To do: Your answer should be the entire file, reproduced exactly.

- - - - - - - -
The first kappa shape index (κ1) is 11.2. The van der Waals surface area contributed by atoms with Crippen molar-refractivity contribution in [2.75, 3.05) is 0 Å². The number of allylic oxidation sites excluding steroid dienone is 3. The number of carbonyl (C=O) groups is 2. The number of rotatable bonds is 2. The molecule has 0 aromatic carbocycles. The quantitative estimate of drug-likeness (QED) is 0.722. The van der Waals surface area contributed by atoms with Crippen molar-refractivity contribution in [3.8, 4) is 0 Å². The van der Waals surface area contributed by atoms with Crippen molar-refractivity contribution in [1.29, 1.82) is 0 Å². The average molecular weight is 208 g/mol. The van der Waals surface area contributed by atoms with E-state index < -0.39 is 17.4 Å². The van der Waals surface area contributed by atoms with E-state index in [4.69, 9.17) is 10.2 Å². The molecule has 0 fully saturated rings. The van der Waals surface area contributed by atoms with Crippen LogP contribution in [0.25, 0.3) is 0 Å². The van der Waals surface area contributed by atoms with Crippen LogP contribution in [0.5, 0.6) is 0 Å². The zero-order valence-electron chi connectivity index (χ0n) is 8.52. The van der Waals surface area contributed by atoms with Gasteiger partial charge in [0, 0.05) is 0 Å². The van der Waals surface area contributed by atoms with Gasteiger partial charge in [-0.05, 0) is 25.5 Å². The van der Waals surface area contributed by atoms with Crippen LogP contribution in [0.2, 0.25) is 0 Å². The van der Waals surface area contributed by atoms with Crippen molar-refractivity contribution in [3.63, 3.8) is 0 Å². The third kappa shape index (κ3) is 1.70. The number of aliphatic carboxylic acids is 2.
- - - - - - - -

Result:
The first kappa shape index (κ1) is 11.2. The van der Waals surface area contributed by atoms with Crippen molar-refractivity contribution in [2.75, 3.05) is 0 Å². The number of allylic oxidation sites excluding steroid dienone is 3. The number of carbonyl (C=O) groups is 2. The number of rotatable bonds is 2. The molecule has 0 aromatic carbocycles. The quantitative estimate of drug-likeness (QED) is 0.722. The van der Waals surface area contributed by atoms with Crippen molar-refractivity contribution in [3.8, 4) is 0 Å². The van der Waals surface area contributed by atoms with Crippen molar-refractivity contribution in [1.29, 1.82) is 0 Å². The average molecular weight is 208 g/mol. The van der Waals surface area contributed by atoms with E-state index < -0.39 is 17.4 Å². The van der Waals surface area contributed by atoms with E-state index in [4.69, 9.17) is 10.2 Å². The molecule has 0 fully saturated rings. The van der Waals surface area contributed by atoms with Crippen LogP contribution in [0.25, 0.3) is 0 Å². The van der Waals surface area contributed by atoms with Crippen LogP contribution in [0.5, 0.6) is 0 Å². The zero-order valence-electron chi connectivity index (χ0n) is 8.52. The van der Waals surface area contributed by atoms with Gasteiger partial charge in [0, 0.05) is 0 Å². The van der Waals surface area contributed by atoms with Gasteiger partial charge in [-0.05, 0) is 25.5 Å². The van der Waals surface area contributed by atoms with Crippen LogP contribution in [0.2, 0.25) is 0 Å². The van der Waals surface area contributed by atoms with Crippen molar-refractivity contribution in [3.63, 3.8) is 0 Å². The third kappa shape index (κ3) is 1.70. The number of aliphatic carboxylic acids is 2.